The 10th Island: Finding Joy, Beauty, and Unexpected Love in the Azores by Diana Marcum (2018)
I had never even heard of the Azores! A delightful read with love at the end. Not a history book, a book of her exploration of a culture and a place that became the place of her heart. Enjoy!
Inspired: Slaying Giants, Walking on Water, and Loving the Bible Again by Rachel Held Evans (2018)
A wonderful imaginative bible study, I can hardly express how not dry and dull this book is. Evans says “The stories we tell with our lives, then, aren’t meaningless absurdities, tragic in their brevity, but rather subplots of a grander narrative, every moment charged with significance, as we contribute our own riffs, soliloquies, and plot twists to the larger epic, the Holy Spirit coaxing us along with an ever-ebullient, And then?” How can we relate or see ourselves in scripture? How can we fully feel into the stories of the characters? This is the book I would have written, only Held writes better than me and does research. And I bow to her imagination.
transforming: The Bible & the Lives of Transgender Christians by Austen Hartke (2018)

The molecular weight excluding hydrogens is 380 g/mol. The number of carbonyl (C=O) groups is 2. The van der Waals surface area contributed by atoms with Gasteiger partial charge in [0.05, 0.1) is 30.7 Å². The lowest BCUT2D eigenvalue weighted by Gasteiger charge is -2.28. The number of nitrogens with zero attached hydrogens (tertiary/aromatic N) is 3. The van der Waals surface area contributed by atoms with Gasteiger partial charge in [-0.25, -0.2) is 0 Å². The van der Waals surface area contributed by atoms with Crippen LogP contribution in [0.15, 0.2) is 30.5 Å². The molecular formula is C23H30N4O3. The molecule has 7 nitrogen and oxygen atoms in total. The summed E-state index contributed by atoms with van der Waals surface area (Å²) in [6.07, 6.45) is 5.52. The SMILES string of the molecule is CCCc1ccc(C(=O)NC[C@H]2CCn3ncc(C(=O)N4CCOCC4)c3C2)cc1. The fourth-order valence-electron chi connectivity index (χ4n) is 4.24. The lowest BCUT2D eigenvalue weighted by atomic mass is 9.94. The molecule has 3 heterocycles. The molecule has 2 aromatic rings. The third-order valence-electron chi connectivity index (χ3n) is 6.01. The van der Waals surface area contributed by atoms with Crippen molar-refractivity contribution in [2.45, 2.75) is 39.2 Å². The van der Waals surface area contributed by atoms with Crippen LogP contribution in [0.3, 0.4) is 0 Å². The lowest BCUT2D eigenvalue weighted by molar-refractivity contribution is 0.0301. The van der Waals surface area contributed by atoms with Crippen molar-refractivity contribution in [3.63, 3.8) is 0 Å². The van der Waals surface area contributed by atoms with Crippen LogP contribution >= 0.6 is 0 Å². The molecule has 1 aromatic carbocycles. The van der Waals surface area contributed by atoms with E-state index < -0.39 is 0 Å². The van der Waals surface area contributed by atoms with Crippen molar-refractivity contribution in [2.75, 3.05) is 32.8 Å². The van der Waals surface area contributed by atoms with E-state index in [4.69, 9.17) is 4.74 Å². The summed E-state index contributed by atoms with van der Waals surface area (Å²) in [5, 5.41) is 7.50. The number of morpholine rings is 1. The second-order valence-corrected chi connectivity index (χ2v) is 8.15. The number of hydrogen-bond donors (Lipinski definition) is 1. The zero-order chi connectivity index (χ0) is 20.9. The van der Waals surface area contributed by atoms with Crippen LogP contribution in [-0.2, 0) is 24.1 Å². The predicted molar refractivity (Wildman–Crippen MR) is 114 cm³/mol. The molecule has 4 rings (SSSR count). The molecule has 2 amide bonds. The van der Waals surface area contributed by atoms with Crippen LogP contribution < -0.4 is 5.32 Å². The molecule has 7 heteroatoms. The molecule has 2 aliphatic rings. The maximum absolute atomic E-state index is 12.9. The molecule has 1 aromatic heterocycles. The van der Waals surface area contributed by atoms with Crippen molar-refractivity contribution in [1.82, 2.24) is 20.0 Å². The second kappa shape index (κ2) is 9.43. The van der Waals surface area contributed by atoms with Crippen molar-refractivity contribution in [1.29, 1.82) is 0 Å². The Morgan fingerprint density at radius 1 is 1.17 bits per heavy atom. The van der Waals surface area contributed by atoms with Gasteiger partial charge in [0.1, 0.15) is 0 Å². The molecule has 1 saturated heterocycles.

Beautiful, wonderful book — a clear guide for those of us completely at a loss on how to be welcoming to transgender Christians. There are the basics about words and why and when to use them and to not feel like a fool if you make an honest mistake; there is some history and some biology. But at the richest possible level there is a deep rich biblical study. Reading about Genesis 1 in a non-binary way was eye-opening. Reading about Acts 8 and the hope it brings to those who are also outside the norms, and how inclusive God’s message is and how inclusive baptism is was revelatory. Reading about stories — it’s always stories — from transgender Christians themselves and their faith in God’s love — was a powerful witness. This is not God-loves-you despite or because, you see, but God loves You. And transforming could work the other way — we in church together are enriched and blessed when all voices are brought to the table. How abundant is God’s love? More than we can possibly envision.